In order to analyze whether a greater or lesser number of tests for diagnosis of STI were performed and thus interpret our results, we recorded the rates of positive results during and before the pandemic. Positive results stabilized over the 4-year study period, with even lower values in 2020–2021, although no significant differences were recorded. This finding would contradict the possibility of having analyzed a lower number of STI samples owing to a reduction in the number of visits because of the SARS-CoV-2 pandemic, since in that case, the positive results rate would have been higher during the years of the pandemic. Similarly, by observing the absolute number of samples analyzed for the different venereal diseases during both periods, we can see that a greater number of STI samples were analyzed in 2020–2021 than in 2018–2019. These results enable us to compare the incidence rates for both periods, assuming the absence of bias owing to the epidemiological situation.

One notable finding of our study was that after analyzing the positive STI samples from before and during the pandemic, we observe higher figures both for the absolute number of positive samples and for incidence rates during the pandemic (2020–2021) than before the pandemic (2018–2019). Consequently, despite the decrease in venereal diseases in 2020, the year 2021 saw an increase in STIs, with higher figures than in previous years and a return to the upward trend we observed before the pandemic.

The analysis of STI data chronologically and comparison with data for positive SARS-CoV-2 samples during the pandemic in patients from our health district yielded 2 graphs illustrating contrasting behavior: STIs decreased considerably during the first wave of SARS-CoV-2 in March 2020 and, as the number of cases of SARS-CoV-2 decreased, the number of cases of STI increased sharply. This behavior was cyclic throughout 2020 and in 2021, albeit with gradually less marked decreases in the number of STIs. The number of positive STI samples at the end of 2021 returned to values similar to those recorded before the pandemic. Therefore, we observed a pronounced effect of the number of positive SARS-CoV-2 cases on the appearance of positive STI cases during the pandemic. This effect gradually diminished as the pandemic continued over time. Our data are very similar to those reported elsewhere, that is, sudden decreases in cases of venereal diseases during the months when the incidence of SARS-CoV-2 was highest, with sharp increases also during the months when incidence was lower and even, as we observed, exceeding figures recorded before the beginning of the pandemic.12–14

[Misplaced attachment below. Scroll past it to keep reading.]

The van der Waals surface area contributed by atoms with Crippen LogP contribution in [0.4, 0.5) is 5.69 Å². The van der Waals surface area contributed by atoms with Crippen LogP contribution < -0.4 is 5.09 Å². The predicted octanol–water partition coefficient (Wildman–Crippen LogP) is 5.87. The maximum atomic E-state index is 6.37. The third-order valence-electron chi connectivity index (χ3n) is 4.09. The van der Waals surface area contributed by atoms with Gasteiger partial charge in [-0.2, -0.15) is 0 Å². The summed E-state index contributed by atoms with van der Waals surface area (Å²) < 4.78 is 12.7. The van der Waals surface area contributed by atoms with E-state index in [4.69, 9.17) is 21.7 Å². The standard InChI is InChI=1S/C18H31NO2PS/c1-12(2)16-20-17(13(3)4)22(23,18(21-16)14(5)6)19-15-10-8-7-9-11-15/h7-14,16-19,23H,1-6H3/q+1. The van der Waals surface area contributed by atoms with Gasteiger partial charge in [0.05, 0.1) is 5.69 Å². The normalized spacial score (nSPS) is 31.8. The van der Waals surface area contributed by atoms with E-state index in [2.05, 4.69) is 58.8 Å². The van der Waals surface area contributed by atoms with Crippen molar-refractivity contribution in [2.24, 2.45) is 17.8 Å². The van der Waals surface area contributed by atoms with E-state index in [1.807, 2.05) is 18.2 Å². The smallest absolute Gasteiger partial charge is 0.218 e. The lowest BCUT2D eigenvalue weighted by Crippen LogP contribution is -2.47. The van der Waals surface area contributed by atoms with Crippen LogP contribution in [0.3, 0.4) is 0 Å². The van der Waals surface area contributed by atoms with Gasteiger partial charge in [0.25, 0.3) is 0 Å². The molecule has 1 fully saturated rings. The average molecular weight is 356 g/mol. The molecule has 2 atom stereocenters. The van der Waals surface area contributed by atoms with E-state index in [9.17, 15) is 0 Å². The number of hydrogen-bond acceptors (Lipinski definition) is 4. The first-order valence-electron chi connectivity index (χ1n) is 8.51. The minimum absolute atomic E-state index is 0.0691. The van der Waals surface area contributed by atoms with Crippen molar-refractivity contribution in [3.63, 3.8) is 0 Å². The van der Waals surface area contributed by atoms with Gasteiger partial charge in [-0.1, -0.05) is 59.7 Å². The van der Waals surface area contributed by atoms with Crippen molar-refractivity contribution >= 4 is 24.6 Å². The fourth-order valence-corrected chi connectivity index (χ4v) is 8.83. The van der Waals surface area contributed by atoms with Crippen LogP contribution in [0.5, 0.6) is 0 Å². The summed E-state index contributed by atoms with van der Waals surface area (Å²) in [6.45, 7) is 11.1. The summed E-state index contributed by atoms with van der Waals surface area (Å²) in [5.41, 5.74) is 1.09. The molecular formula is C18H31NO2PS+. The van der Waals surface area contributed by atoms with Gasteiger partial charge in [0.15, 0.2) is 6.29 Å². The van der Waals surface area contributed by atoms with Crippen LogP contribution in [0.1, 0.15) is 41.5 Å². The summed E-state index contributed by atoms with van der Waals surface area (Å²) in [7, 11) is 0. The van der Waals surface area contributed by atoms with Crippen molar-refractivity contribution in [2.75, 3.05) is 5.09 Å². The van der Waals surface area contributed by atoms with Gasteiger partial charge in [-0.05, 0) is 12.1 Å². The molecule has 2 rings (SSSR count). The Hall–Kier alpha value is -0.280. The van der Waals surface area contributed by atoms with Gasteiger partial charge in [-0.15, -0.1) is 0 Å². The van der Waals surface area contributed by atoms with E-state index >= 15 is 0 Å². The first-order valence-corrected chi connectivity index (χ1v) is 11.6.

Chlamydia inflection is more prevalent in women throughout the world, as seen in our results from before the pandemic.15 In contrast, we found a significant 13.83% more cases of chlamydia infection among men during the pandemic than before. Values for the other STIs did not differ by sex. We have not seen this finding reported in other, similar studies. We are unable to account for this epidemiological change, although it could be due in part to a reduction in scheduled visits to the gynecologist and a decrease in STI screening tests in women owing to the pandemic, more frequent symptoms of chlamydial urethritis in men, and possible coinfection in men. However, the similarity in the rates of positive results for chlamydia infection before and during the pandemic would contradict part of this theory.

Conclusions

Social restriction measures and fear of contracting SARS-CoV-2 infection led to an initial decrease in the frequency of STIs, with a clearly negative correlation between positive cases of SARS-CoV-2 infection and positive cases of STI. However, this change in the behavior of venereal diseases did not persist during subsequent months, and the year 2021 finished with the highest STI figures recorded to date. Similarly, we found an increase in cases of chlamydia infection among men during the pandemic compared with before the pandemic. However, we are unable to account for this difference.

Therefore, STIs are currently one of the main health problems in young persons and adults. Prevention and information campaigns should be implemented, as should measures to raise awareness, once the alarm generated by SARS-CoV-2 has subsided.

Conflicts of interest

The authors declare that they have no conflicts of interest.